China’s No. 3 electric vehicle battery maker reportedly hopes to raise up to $1.5 billion, becoming Hong Kong’s biggest listing so far this year
- EV battery maker CALB has applied to list in Hong Kong, in what could become the city’s biggest IPO so far this year
- The company turned profitable last year with net income of 112 million yuan, but spiking material prices are denting its gross margin
By Ken Lo
China’s strong commitment to environmental protection has set its electric vehicles (EV) sector into motion, boosting an emerging chain of companies making everything from cars to batteries and their raw materials. Many of those are now scrambling to fund their expansion with IPOs, tapping investor demand for this emerging growth area. The latest in the race is CALB Co. Ltd., an EV battery and storage systems maker, which filed for a Hong Kong IPO last Friday. The company is expected to raise up to $1.5 billion in the listing, which would make it the city’s biggest IPO so far this year.
China’s zooming battery market is directly tied to soaring EV sales, helped by a raft of government incentives to promote clean technology. According to data from the Automotive EV Battery Industry Innovation Alliance, China installed a cumulative 154.5 GWh of EV batteries in vehicles in 2021, up 143% from 2020. That jump was fueled by a similar 160% rise in China’s EV sales last year, with 3.52 million vehicles sold. Riding that wave, CALB’s own EV battery sales also grew 143% last year to 6.07 billion yuan ($950 million).
The company ranked third in terms of sales of EV batteries installed in vehicles last year with 5.9% of the market, well behind the 52.1% and 16.2% for leaders CATL (300750.SZ) and BYD Co. (1211.HK; 002594.SZ), respectively.
China’s EV market is expected to grow at a compound annual rate of 23.6% between 2021 and 2026, according to market research cited CALB’s prospectus. Given that batteries represent 20% to 40% of each car’s total production cost, the EV battery market is expected to grow by an even quicker 37.6% annually over the same period.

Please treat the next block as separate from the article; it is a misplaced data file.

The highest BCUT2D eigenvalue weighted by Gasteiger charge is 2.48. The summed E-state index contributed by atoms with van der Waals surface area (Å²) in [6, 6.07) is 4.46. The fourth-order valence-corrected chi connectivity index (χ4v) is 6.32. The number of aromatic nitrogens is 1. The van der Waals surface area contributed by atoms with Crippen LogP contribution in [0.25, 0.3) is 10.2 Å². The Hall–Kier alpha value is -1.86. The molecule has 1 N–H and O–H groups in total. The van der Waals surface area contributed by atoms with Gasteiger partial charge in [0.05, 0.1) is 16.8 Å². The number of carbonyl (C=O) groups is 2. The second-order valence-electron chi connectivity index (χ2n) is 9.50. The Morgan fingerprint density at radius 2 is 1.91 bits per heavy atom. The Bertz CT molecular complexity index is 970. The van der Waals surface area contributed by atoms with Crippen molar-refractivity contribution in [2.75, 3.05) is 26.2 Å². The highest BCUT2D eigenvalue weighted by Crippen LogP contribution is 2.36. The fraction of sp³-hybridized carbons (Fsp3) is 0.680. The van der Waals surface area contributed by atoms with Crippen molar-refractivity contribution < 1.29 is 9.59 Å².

That rapid growth shows up in CALB’s top-line revenue, which grew from 1.73 billion yuan in 2019 to 2.83 billion yuan in 2020, then more than doubled to 6.82 billion yuan last year. EV battery sales accounted for nearly 90% of CALB’s total revenue, with the company attributing the fast gains mainly to growing EV sales among its major clients.
The company’s client base includes big local names like SAIC-GM-Wuling Automobile, Leapmotor and XPeng (XPEV.US; 9868.HK), which were all signed as new clients last year. As it gains new clients and ramps up production with minimal increases in manufacturing costs, the company successfully emerged from the loss column to post a 112 million yuan profit in 2021.
The sector’s rapid growth is attracting more competitors that are likely to heat up competition going forward, especially from non-Chinese companies eying the space. But the market has proven to be oligopolistic so far, with the top three players collectively taking up 74.2% last year. In such a concentrated market, major manufacturers are incentivized to invest in better battery technologies and step up R&D and production capacities, which will inevitably add to capital spending. CALB has also admitted that failure to maintain its strength in the face of growing competition is one of its biggest potential weaknesses.